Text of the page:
Voting: Talking with the Advocates
Jul 24 01:28
Right now the disability community has more influence on issues of national policy than ever before. Our nation’s legislature won’t move forward on voting reform -- an issue affecting all Americans -- without our community’s general approval. The main engine for voting reform is H.R. 811, called “the Holt bill” after its sponsor, Rep. Rush Holt, a Dem from New Jersey. This bill wants every single voting machine in the U.S. to have a paper trail by the 2008 elections. “Paper trail” generally means the machine would be able to spit out a paper record of all tallied votes.
Why are paper-trails a big deal? A type of machine currently being used, called direct-recording electronic, doesn’t allow for independent recounts. Your vote becomes an electric blip, unable to be recounted or audited. And what makes this a disability issue? Well, these DREs have some nifty access features allowing people with such disabilities as quadriplegia to vote privately and independently.
“Wheelchair users should care very much about this issue because if Holt forces a certain type of technology that includes a paper trail, then many are going to have a poll worker coming over and handling their ballot,” says John Herrion, counsel for United Spinal Association. “The accessibility for wheelchair users of these machines is very impressive, it really is. The problem is once that paper ballot comes out of the printer, who’s going to handle it? If the voter can’t handle it, that brings in the poll worker, which brings up privacy issues.”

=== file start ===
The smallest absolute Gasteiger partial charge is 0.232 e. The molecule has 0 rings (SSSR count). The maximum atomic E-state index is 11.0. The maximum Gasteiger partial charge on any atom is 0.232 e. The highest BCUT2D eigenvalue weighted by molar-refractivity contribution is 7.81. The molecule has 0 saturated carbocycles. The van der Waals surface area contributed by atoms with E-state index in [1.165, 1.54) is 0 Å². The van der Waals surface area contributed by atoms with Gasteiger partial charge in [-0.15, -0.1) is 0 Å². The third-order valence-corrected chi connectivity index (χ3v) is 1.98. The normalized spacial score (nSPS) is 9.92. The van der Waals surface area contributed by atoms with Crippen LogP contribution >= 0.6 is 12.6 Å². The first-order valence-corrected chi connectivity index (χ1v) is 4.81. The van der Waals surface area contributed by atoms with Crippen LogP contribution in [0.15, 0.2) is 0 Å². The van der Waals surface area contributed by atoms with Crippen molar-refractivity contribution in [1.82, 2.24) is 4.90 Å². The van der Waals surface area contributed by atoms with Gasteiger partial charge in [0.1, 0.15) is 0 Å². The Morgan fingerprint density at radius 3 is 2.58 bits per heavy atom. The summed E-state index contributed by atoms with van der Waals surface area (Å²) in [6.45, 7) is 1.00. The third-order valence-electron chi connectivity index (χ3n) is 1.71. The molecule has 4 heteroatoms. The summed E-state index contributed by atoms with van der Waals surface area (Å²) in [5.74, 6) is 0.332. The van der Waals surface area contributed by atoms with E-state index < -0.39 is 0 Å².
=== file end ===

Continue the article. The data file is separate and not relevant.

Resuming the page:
I’ve heard anecdotes that in some districts everyone hands the printed ballot to a poll worker, and so people with hand disabilities are treated exactly the same as everyone else. But Herrion and other advocates say this doesn’t happen everywhere. “We haven’t endorsed a product because we don’t think it’s there yet,” says Herrion.
United Spinal is neutral on Holt, with a caveat. “We don’t want to get behind it because of some of the realities we see, but we don’t want to lose anything either,” says Herrion -- like whether or not the final bill will allow enough time and money for jurisdictions to install accessible machines with paper trails. And where does United Spinal fall on the integrity issue -- meaning, if the current machines are so flawed that they can’t be trusted to do a legitimate count, then should the disability community delay paper-trail legislation? “It’s a difficult issue to come to consensus on,” says Herrion, diplomatically.